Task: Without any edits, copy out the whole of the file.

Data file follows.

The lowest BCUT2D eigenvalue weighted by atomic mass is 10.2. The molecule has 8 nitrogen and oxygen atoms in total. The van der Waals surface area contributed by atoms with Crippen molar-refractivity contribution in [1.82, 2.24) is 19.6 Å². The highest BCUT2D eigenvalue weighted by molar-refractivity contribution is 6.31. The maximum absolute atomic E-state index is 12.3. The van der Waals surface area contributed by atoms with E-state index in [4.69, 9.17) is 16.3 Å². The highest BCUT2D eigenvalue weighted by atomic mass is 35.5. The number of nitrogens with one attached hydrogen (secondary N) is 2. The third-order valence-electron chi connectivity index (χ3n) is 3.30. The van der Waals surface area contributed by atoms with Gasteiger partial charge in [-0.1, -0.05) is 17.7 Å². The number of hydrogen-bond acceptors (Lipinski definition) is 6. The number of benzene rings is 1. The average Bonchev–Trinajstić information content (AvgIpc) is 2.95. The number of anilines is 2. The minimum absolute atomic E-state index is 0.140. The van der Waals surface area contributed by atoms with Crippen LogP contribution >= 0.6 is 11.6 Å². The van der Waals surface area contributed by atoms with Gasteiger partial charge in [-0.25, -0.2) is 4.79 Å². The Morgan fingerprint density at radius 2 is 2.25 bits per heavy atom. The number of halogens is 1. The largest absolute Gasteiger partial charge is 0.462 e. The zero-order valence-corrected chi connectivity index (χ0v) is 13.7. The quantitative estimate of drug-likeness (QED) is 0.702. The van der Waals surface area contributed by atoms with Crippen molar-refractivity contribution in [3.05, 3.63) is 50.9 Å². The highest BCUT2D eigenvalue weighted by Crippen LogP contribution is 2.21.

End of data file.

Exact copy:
The lowest BCUT2D eigenvalue weighted by atomic mass is 10.2. The molecule has 8 nitrogen and oxygen atoms in total. The van der Waals surface area contributed by atoms with Crippen molar-refractivity contribution in [1.82, 2.24) is 19.6 Å². The highest BCUT2D eigenvalue weighted by molar-refractivity contribution is 6.31. The maximum absolute atomic E-state index is 12.3. The van der Waals surface area contributed by atoms with E-state index in [4.69, 9.17) is 16.3 Å². The highest BCUT2D eigenvalue weighted by atomic mass is 35.5. The number of nitrogens with one attached hydrogen (secondary N) is 2. The third-order valence-electron chi connectivity index (χ3n) is 3.30. The van der Waals surface area contributed by atoms with Gasteiger partial charge in [-0.1, -0.05) is 17.7 Å². The number of hydrogen-bond acceptors (Lipinski definition) is 6. The number of benzene rings is 1. The average Bonchev–Trinajstić information content (AvgIpc) is 2.95. The number of anilines is 2. The minimum absolute atomic E-state index is 0.140. The van der Waals surface area contributed by atoms with Crippen LogP contribution >= 0.6 is 11.6 Å². The van der Waals surface area contributed by atoms with Gasteiger partial charge in [-0.25, -0.2) is 4.79 Å². The Morgan fingerprint density at radius 2 is 2.25 bits per heavy atom. The number of halogens is 1. The largest absolute Gasteiger partial charge is 0.462 e. The zero-order valence-corrected chi connectivity index (χ0v) is 13.7. The quantitative estimate of drug-likeness (QED) is 0.702. The van der Waals surface area contributed by atoms with Crippen molar-refractivity contribution in [3.05, 3.63) is 50.9 Å². The highest BCUT2D eigenvalue weighted by Crippen LogP contribution is 2.21.